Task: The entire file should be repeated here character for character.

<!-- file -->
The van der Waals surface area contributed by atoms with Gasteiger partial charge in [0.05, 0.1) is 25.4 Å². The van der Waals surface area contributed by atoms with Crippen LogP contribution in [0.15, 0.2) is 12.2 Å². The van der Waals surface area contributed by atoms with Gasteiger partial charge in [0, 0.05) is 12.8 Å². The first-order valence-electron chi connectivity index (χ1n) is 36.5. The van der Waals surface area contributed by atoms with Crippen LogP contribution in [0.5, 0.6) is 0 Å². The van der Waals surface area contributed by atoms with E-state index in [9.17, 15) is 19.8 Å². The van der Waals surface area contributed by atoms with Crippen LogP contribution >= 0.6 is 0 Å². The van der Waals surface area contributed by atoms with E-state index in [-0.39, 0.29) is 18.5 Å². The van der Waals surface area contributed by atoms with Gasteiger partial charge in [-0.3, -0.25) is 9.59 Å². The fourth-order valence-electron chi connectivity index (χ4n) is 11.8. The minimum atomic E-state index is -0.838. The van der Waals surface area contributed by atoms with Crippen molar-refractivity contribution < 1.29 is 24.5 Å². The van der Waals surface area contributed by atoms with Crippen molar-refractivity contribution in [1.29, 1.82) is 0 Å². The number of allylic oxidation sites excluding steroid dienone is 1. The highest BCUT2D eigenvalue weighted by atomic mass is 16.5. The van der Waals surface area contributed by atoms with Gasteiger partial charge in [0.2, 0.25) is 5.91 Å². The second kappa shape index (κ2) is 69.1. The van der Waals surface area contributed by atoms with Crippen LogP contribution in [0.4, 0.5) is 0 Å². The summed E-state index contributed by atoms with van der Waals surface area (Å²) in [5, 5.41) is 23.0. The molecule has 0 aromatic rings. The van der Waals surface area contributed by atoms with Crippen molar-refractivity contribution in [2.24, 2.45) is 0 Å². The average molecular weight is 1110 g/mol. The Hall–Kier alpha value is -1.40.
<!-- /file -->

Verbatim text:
The van der Waals surface area contributed by atoms with Gasteiger partial charge in [0.05, 0.1) is 25.4 Å². The van der Waals surface area contributed by atoms with Crippen LogP contribution in [0.15, 0.2) is 12.2 Å². The van der Waals surface area contributed by atoms with Gasteiger partial charge in [0, 0.05) is 12.8 Å². The first-order valence-electron chi connectivity index (χ1n) is 36.5. The van der Waals surface area contributed by atoms with Crippen LogP contribution in [0.5, 0.6) is 0 Å². The van der Waals surface area contributed by atoms with E-state index in [9.17, 15) is 19.8 Å². The van der Waals surface area contributed by atoms with Crippen LogP contribution >= 0.6 is 0 Å². The van der Waals surface area contributed by atoms with E-state index in [-0.39, 0.29) is 18.5 Å². The van der Waals surface area contributed by atoms with Gasteiger partial charge in [-0.3, -0.25) is 9.59 Å². The fourth-order valence-electron chi connectivity index (χ4n) is 11.8. The minimum atomic E-state index is -0.838. The van der Waals surface area contributed by atoms with Crippen molar-refractivity contribution < 1.29 is 24.5 Å². The van der Waals surface area contributed by atoms with Crippen molar-refractivity contribution in [1.29, 1.82) is 0 Å². The number of allylic oxidation sites excluding steroid dienone is 1. The highest BCUT2D eigenvalue weighted by atomic mass is 16.5. The van der Waals surface area contributed by atoms with Gasteiger partial charge in [0.2, 0.25) is 5.91 Å². The second kappa shape index (κ2) is 69.1. The van der Waals surface area contributed by atoms with Crippen LogP contribution in [0.4, 0.5) is 0 Å². The summed E-state index contributed by atoms with van der Waals surface area (Å²) in [5, 5.41) is 23.0. The molecule has 0 aromatic rings. The van der Waals surface area contributed by atoms with Crippen molar-refractivity contribution in [2.24, 2.45) is 0 Å². The average molecular weight is 1110 g/mol. The Hall–Kier alpha value is -1.40.